Don’t Look Up

Happy New Year, and welcome back to my weekly blog.

Last night, out of sheer, Saturday night boredom, I watched Don’t Look Up. Not because I read the reviews, but because of Leonardo, Cate Blanchett, and Meryl Streep. Nor did I bother reading the synopsis. A good thing, for I’m not a fan of sci-fi. Now, I not going to give away the movie; you’re free to watch it and formulate your own critique. However, my reaction to the film caused me a lot of tossing and turning into the wee hours this morning.

In essence, a segment of our society embraces the mantra, Don’t Look Up, meaning regardless of facts, personal experience or actual visualization of events, we disregard and even deny truth. The issues of climate change, poverty, corruption, and pandemic diseases are evident. For the last two days, the Phoenix metro area has confirmed 15,000 new cases of COVID per day, a disease that will continue to mutate until the vast majority of our world is vaccinated. Serious climate change has wrecked havoc in the rainforests and the polar ice floes.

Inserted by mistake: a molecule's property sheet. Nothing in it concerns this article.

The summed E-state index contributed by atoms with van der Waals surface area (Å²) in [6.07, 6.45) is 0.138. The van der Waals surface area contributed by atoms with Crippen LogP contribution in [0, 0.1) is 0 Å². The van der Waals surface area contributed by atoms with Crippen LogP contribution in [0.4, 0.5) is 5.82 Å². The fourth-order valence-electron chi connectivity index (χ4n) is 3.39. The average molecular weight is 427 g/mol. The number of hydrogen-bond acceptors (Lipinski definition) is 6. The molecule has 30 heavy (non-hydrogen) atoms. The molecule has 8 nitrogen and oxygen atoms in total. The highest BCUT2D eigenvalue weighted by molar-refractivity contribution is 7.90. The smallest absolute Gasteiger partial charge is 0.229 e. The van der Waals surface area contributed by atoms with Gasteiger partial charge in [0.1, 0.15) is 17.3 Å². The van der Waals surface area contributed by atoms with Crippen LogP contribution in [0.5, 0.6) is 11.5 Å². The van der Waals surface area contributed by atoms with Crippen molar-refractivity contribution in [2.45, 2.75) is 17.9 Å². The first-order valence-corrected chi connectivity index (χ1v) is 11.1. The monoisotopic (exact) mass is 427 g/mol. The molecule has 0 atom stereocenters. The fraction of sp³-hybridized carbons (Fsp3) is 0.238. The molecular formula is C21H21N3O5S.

Poverty and homelessness plague our cities. Have you noticed how we look straight ahead at a traffic light to avoid eye contact with the street corner beggar? Years ago, I was in wealthy Cabo San Lucas. The resort taxi driver reminded me as I got in the cab, “Senora, Cabo is beautiful, if you don’t look left or right.” (And see the lame, malnourished dogs, barefoot children, hovels of housing.)

Even our politicians are more concerned with lucrative quick band-aids, instead of investing in the future. If you deny that, look at our school systems. What better way to ensure our future than to educate our young?

I realize from the time we were young and skinned our knees, cut our fingers, or broke our arms, our parents said, “Don’t look. It only hurts if you look.” Me? I still don’t look when I get a shot or a phlebotomist draws blood from my arm. Perhaps, as this film suggests, it’s time to: Just Look Up.

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